Speakout is Truthout's treasure chest for bloggy, quirky, personally reflective, or especially activism-focused pieces. Speakout articles represent the perspectives of their authors, and not those of Truthout.
Donald Trump's presidency signifies very clearly for the first time an identification of fascist rhetoric with the interests of the American ruling class, also known as the 1%, in the face of the country's executive power. This problem, however, has not been solely caused by the totalitarian billionaire president of the United States, but expands to his choice of cabinet members, all of whom will most likely be approved by the Senate. Among others, Trump picked Rex Tillerson, outgoing president of ExxonMobil, for secretary of state; Scott Pruitt, a climate change denier, for head of the Environmental Protection Agency; and Steven Mnuchin, a former Goldman Sachs executive, for secretary of the treasury.
My husband, Kevin, was an almost Trump voter. We live in Cambria County, Pennsylvania, a predominantly white rural area and part of the "Rust Belt" that's gotten so much attention from Donald Trump and the media in the past year. Kevin suffers from epilepsy, mental health issues and arthritis. He has been fighting to get Supplemental Security Income for over 10 years now and has continuously been denied benefits. Kevin can't work a 40-hour week because of medical restrictions which include no kneeling, pushing, pulling, lifting, walking up or down stairs, and no standing for more than 30 minutes at a time.
Maintaining power in a society as grossly unequal as the United States has become is not easy. It can be accomplished, however, through demagoguery and the manipulation of reality. Truth is, modern capitalism has entered a deep phase of crisis. Predatory finance and globalization have produced unprecedented concentrations of wealth. Neoliberal policies have eliminated basic democratic protections, gutting welfare programs, dismantling the public sector and decimating unions. Millions of workers face extreme insecurity. Climate change has reached apocalyptic proportions.
Are Americans ready for revolution? This thought kept going through my head as I stood in the rain among the crowds of hundreds of women, men, children and citizens filling the streets in front of the capitol. We were here for the Women's March on Washington and were representing the state of Oregon. Standing amidst of the crowd, taking note of the various colorful umbrellas, signs and personalities in the crowd, I began to realize something: Are these people truly ready for revolution?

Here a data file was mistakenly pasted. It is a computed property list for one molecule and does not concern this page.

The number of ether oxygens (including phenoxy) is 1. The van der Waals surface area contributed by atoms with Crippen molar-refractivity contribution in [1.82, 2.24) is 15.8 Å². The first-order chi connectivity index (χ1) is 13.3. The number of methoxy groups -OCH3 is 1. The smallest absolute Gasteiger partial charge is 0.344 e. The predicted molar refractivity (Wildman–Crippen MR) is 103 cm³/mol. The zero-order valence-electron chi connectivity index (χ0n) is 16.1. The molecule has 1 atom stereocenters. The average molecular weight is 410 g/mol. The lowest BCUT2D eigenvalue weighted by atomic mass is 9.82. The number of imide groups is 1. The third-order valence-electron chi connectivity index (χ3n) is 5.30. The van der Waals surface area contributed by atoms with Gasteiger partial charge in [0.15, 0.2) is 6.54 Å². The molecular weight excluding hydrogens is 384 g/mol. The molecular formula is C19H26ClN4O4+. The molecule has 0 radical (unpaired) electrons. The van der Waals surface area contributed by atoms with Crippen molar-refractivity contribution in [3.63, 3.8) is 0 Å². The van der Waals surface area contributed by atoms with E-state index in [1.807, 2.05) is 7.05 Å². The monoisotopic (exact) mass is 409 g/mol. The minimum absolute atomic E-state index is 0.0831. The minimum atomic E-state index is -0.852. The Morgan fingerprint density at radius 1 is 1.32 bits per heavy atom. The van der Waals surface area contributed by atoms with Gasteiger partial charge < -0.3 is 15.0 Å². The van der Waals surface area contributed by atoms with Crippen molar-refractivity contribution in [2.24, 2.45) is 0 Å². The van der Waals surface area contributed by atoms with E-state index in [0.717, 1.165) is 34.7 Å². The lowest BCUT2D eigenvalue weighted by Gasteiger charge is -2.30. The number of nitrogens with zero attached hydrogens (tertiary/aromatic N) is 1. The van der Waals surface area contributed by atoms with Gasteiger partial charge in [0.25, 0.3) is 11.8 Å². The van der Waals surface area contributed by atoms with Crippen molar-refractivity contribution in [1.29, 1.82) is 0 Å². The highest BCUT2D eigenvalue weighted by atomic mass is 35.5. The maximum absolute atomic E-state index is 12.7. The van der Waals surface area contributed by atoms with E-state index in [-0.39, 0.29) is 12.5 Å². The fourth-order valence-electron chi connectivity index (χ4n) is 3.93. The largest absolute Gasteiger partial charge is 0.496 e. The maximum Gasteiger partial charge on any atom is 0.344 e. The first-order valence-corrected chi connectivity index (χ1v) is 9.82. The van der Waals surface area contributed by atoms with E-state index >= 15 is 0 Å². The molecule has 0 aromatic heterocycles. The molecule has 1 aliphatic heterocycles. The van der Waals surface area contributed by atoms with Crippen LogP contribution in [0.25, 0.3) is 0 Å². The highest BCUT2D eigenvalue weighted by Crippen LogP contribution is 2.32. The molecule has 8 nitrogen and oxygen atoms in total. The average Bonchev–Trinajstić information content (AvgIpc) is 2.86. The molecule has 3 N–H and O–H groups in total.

It has now been just over a week since the 45th president of the United States, Donald J. Trump, was inaugurated. In that time, popular demonstrations have exploded across the country, reaching their recent pinnacle with what is likely the largest protest in American history, the Women's March on Washington (and its many offshoots in all 50 states). These uprisings portend a strong and multifaceted opposition to Trump's presidency. They also point to what is likely to be a definitive feature of the next four years. Nonviolent resistance, it seems, is on the rise.
An Oregon state budget drawn to douse the political establishment with a splash of reality was released on January 19 by Ways and Means Co-Chairs, Sen. Richard Devlin (D-Tualatin) and Rep. Nancy Nathanson (D-Eugene). Presented as a "framework" designed to work within existing projected resources, this budget will be considered by the 79th Oregon Legislative Assembly Session when it begins on February 1. Facing a $1.8 billion deficit, lawmakers say they will be forced to make drastic cuts to state programs unless the legislature agrees to raise taxes. Raising taxes will be an uphill battle, however.
In this interview, Goldfield discusses the recent Women's March and the balance of optimism and hope and how actions of dissent can lead to an actual progressive path. She also discusses the media treatment that followed the event and marked the difference between the corporatized filtered news and non-filtered perspectives of the march. Goldfield gives further analysis on strategic voting, voter turnout and participation at the local level.
I'm walking through the aisles in the pitch dark; as I shine my flashlight I cannot even see the end of the aisle I'm in. The dirty particles in the air from the filthy and dusty cages fly in front of my face. I feel a deep sadness aching in my chest, then my heart sinks to my stomach when I see the thousands of eyes turn and look at me, their little faces, scared, confused, many distressed and in pain. As I'm walking forward, I turn to another investigator and say, "Do you smell that? It smells like rotting cheese." I start looking around to find where the smell is coming from, and then finally I see her.
In what could fairly be described as the de Blasio administration's entry in the contest for the Sean Spicter medal for the the most blatant lie by a government spokesperson this month, here's a recent statement by J. Peter Donald, an NYPD mouthpiece: "Quotas for arrests, summonses, or stops have never been used by the NYPD. The department measures success based on the prevention and reduction of crime."
Here in Minneapolis, I'll learn whether six jurors believe beyond a reasonable doubt that Dan Wilson and I are criminals. The court case stems from an action protesting the execution of Jamar Clark, age 24, who died in the early morning of November 15, 2015, outside a north Minneapolis apartment complex. Two Minneapolis police officers, Mark Ringgenberg and Dustin Schwarze, were involved in the shooting. Jamar Clark died after a bullet was fired directly into his head.